For a company that is going the wrong direction, changing course requires personal change on the part of the CEO, the sort of change that enables the CEO to admit “I may be wrong”
San Francisco, CA (PRWEB) October 10, 2013
The challenges of creating and building a business that can scale and generate real wealth for its founders are many. Navigating the maze of steps required to create marketable products or services; building customer demand; financing growth; recruiting and retaining employees before cash flow is sufficient to pay good salaries—all this is not easy.
In grappling with these and other challenges, most entrepreneurs tend to make one or more “Type I” errors. These are the errors that come from executing a company’s strategy meticulously—even as the company is headed to failure. The company is adhering to its plan—but it’s not growing; isn’t profitable or isn’t meeting the metrics that measure progress in execution of its strategy. The founder/CEO is beginning to lose the trust of investors, customers or employees, or all three. How did things come to this point? The founder/CEO may have trusted too much to intuition or may have cherry picked information to support key assumptions instead of subjecting the business plan to rigorous testing. Or the founder/CEO may not have built a comprehensive model to really address how the different parts of the business fit together and how they are funded.
Needed: Admit you’re wrong
For a company that is going the wrong direction, changing course requires personal change on the part of the CEO, the sort of change that enables the CEO to admit “I may be wrong.” This admission leads to looking hard at “legacy” beliefs—bedrock convictions that the entrepreneur has never before had to question. For example: “customers will pay more for our products because they are so much better than the competition’s.” Or that, because the sales manager was right for the company in its early stages, he has what it takes to catapult the company to its next level of growth.
Four steps to help middle market CEOs face reality and change course
Step 1: Question what has never before been questioned
Unquestioned views are what inhibit business innovation. The CEO fails to ask the most challenging questions—well before bankers, investors or customers start to ask them. Questions like: Why are inventories so high? Why are product lines so complex? Are distribution channels too rigid to meet customer demands? Asking these questions pro-actively is part of the process of letting no assumption go unquestioned.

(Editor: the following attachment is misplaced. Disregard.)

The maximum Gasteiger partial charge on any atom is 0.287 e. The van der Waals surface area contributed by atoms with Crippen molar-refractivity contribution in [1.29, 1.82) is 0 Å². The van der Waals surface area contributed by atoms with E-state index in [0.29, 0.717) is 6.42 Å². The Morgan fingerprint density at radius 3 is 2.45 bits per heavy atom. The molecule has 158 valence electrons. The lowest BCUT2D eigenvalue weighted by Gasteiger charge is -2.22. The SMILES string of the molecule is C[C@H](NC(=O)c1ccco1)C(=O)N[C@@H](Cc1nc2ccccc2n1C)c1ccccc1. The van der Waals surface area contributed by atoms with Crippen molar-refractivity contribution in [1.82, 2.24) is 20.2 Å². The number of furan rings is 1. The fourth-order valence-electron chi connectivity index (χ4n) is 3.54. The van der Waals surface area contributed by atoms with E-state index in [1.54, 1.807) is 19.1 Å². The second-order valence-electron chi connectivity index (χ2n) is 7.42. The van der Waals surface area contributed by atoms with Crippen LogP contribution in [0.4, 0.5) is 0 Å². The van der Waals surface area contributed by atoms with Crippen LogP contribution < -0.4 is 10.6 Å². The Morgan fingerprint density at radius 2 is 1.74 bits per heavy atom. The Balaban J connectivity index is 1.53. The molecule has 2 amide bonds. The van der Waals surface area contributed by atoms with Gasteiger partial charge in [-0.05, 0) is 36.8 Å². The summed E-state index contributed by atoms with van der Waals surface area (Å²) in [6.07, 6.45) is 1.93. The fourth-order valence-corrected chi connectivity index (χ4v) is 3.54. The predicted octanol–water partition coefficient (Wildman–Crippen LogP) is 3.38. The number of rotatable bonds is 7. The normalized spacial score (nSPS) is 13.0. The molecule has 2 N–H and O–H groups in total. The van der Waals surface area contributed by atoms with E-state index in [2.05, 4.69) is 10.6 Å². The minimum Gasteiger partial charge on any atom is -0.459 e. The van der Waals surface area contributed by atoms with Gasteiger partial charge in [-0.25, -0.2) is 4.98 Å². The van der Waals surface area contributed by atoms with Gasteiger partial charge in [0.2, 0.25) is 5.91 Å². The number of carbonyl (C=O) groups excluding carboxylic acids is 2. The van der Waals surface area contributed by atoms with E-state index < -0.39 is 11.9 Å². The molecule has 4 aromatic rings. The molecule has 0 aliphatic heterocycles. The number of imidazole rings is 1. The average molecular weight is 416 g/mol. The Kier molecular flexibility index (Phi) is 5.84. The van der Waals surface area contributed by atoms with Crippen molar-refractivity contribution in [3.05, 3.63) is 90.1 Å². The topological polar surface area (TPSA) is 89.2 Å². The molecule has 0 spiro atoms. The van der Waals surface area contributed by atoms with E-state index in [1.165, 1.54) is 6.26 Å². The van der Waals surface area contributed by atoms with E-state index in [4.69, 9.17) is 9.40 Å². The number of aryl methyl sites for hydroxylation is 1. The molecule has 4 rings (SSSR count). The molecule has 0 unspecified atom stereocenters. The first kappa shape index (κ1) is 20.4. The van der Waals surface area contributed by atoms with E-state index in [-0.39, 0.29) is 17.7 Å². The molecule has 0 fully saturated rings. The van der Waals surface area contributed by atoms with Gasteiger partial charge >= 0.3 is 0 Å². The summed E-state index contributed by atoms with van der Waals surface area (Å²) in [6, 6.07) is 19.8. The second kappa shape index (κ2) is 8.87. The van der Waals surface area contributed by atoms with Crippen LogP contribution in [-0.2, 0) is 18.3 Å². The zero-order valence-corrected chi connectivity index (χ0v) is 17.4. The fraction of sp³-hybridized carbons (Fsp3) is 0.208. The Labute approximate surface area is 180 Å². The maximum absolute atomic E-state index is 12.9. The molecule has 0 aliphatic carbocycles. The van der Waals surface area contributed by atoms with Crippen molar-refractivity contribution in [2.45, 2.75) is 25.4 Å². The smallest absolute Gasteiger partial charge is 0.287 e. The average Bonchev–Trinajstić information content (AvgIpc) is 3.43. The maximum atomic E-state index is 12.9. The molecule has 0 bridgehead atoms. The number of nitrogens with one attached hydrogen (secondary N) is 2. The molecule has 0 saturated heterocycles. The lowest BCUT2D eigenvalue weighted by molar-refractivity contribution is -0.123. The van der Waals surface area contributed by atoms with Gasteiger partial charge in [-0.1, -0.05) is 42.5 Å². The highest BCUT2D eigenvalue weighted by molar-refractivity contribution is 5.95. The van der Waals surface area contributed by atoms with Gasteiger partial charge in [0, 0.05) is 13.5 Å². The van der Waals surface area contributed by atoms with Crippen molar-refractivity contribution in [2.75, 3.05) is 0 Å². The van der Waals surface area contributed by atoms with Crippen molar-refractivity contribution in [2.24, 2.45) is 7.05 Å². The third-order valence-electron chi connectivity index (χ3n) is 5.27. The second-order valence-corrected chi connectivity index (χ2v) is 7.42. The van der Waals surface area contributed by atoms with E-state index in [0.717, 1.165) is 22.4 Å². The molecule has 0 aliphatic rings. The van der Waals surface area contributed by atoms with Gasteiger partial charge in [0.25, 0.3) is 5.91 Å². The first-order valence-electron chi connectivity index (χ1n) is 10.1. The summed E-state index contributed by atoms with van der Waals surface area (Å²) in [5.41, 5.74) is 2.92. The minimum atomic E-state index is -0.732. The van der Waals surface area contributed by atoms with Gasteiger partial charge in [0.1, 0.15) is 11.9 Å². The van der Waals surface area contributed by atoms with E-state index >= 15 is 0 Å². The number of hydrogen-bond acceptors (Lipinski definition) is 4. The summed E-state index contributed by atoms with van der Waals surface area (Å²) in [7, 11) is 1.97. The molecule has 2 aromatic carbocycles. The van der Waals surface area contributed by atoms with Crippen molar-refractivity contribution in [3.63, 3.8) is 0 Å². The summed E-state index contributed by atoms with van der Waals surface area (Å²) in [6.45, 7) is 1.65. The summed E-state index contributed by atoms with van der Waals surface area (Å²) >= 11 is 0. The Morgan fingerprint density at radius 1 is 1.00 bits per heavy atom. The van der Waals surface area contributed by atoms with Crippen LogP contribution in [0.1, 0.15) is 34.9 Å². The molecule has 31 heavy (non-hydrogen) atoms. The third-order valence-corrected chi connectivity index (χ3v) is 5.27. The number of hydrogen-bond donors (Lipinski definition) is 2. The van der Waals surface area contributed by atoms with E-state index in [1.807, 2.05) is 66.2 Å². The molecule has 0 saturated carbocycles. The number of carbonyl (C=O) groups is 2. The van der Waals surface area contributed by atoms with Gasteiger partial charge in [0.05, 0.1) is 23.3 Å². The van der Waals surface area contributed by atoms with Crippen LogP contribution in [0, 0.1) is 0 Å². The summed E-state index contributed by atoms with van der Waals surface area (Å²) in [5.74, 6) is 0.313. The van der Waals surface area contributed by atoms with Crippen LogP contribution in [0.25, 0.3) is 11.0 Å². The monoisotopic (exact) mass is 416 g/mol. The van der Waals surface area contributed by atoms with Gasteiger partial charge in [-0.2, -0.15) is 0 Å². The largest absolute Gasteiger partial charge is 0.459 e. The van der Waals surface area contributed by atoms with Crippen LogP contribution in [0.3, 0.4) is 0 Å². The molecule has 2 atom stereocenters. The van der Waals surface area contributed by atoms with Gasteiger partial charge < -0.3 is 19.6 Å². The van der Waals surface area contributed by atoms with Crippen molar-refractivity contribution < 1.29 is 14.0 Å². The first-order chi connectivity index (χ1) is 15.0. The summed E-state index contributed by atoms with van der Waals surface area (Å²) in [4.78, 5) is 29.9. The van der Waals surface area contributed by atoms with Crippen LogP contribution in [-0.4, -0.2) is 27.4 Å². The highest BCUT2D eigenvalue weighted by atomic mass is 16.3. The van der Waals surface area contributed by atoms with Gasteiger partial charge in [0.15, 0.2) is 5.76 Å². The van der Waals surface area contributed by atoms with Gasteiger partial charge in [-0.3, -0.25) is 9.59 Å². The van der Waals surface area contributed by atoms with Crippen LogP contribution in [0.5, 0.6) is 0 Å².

Step 2: Get new data
The CEO’s direct reports (and even employees who haven’t previously been in the inner circle) need to be engaged to gather new data. It will be their ticket to take part in a discussion of the company’s identity and direction. The goal should be to build a new, robust fact base, organized around categories like customers and competitors. Get employees to contribute insights--such as why the company’s new products are not in as much demand by the market as the business plan projected.
Step 3: Innovate, innovate, innovate
While we may all be tired of hearing about “thinking outside the box,” it’s still indispensable to getting past those beliefs that are self-limiting and holding the company back. The CEO and executive team must look beyond the current business of the company to see what other industries are doing in market or product innovation. As an example, grocery stores have increasingly embraced the “home meal replacement market”, adding rotisserie chickens and pre-made salads. But are they thinking beyond their industry or are they still thinking like grocers? If they are really thinking like food service innovators, wouldn’t a grocery store put in a drive-thru window? Think of innovations that show up in products; processes, and business concepts: Black and Decker’s snake light product, Wal-Mart’s cross-docking process or Zip Car’s lot-free rental business.
Now check the company’s track record on innovation. What was the last major change in the fulfillment process? What was the last product, service or business the company brought to market? How soon is the next one coming?
Step 4: Lose your fear of looking inconsistent
It’s time to face painful truths. It can be discouraging, even humiliating for entrepreneurs to face the fact that what they have believed—and had led investors, employees, and customers to believe--is not in fact the case. The CEO must clearly and compellingly explain why the company needs to change direction. Because there is new evidence about customer needs that suggests that the company needs to revamp products? Because social media marketing is replacing traditional advertising as the way to reach certain demographic groups? Because a new competitor can serve a segment of the market more efficiently?
However jarring the recognition that the company has to change course, there is a good chance that stakeholders will be more impressed than dismayed, once they see that the entrepreneur who created the company is receptive to new facts.
Search your soul/save your company
Change is hard. Change that involves giving up long held convictions is really hard. But doing so can be what saves the business, putting it on course toward renewed growth and profitability, toward achieving its potential. Honest CEO soul searching—without pre-conditions—is the first step.
Mike Kipp is a Managing Director of Newport Board Group in Nashville, Tennessee. Mike can be reached at (615) 414-6846.